For well over a decade, the Important People Inventory (IP, Clifford and Longabaugh, 1991; Clifford et al., 1992) has been used to collect a wide range of valuable information regarding network support for alcohol use. However, because of psychometric limitations and varied adaptations of the IP, the following study performed factor analyses to develop a more structurally consistent model of the scale as compared to the existing model.
A first principal components analysis (Varimax rotation) was run on the indices of the IP using data from a national investigation of residents within a recovery community (N = 897). Next, a second principal components analysis was run using data collected from participants recruited from inpatient treatment settings (N = 150).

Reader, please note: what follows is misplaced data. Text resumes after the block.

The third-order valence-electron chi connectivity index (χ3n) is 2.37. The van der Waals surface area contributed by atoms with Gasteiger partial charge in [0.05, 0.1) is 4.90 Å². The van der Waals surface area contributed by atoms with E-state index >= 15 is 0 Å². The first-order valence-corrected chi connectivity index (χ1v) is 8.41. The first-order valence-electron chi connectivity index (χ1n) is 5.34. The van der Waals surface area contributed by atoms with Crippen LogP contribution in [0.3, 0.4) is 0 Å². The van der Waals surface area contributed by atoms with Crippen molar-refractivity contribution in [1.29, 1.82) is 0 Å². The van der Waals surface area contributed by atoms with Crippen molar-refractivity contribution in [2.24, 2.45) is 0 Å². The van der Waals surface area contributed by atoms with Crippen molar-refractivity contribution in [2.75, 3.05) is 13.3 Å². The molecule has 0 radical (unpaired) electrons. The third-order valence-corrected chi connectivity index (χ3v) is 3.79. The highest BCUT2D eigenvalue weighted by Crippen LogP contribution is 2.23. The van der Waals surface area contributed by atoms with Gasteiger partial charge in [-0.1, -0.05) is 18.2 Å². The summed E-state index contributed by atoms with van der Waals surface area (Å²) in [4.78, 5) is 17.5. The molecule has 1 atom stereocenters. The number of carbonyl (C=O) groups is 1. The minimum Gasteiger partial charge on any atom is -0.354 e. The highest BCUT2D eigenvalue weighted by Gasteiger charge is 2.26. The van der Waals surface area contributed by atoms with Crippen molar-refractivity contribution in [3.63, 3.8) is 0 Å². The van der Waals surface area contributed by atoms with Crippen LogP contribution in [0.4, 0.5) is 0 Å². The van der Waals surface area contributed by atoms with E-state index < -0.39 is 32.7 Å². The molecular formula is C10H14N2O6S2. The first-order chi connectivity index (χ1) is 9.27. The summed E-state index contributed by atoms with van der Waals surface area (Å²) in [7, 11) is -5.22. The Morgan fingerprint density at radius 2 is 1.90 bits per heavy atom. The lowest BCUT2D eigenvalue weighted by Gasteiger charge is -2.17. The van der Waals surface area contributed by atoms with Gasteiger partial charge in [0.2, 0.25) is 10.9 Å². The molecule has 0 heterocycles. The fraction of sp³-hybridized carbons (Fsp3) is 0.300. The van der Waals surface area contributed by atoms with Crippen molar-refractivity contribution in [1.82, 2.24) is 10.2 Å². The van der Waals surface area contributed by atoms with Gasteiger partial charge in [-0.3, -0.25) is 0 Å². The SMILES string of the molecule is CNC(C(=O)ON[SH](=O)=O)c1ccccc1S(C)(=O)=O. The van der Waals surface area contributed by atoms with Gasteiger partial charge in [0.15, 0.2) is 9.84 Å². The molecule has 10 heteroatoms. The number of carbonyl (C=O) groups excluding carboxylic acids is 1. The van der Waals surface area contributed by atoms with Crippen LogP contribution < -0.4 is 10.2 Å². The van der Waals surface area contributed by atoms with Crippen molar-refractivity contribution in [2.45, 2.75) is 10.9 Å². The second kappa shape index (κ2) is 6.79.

Results indicated a nine-index, three-factor model, which explained about two thirds of the common variance. These three factors included: Support for Drinking from Network Members (3 items), Drinking Behaviours of Network Members (3 items), and General Social Support (3 items).
Results of both studies suggest that the IP fits a multi-component structure. It is recommended that Drinking Behaviours of Network Members be examined for predictive validity and that General Social Support be removed from the scale or have additional items added.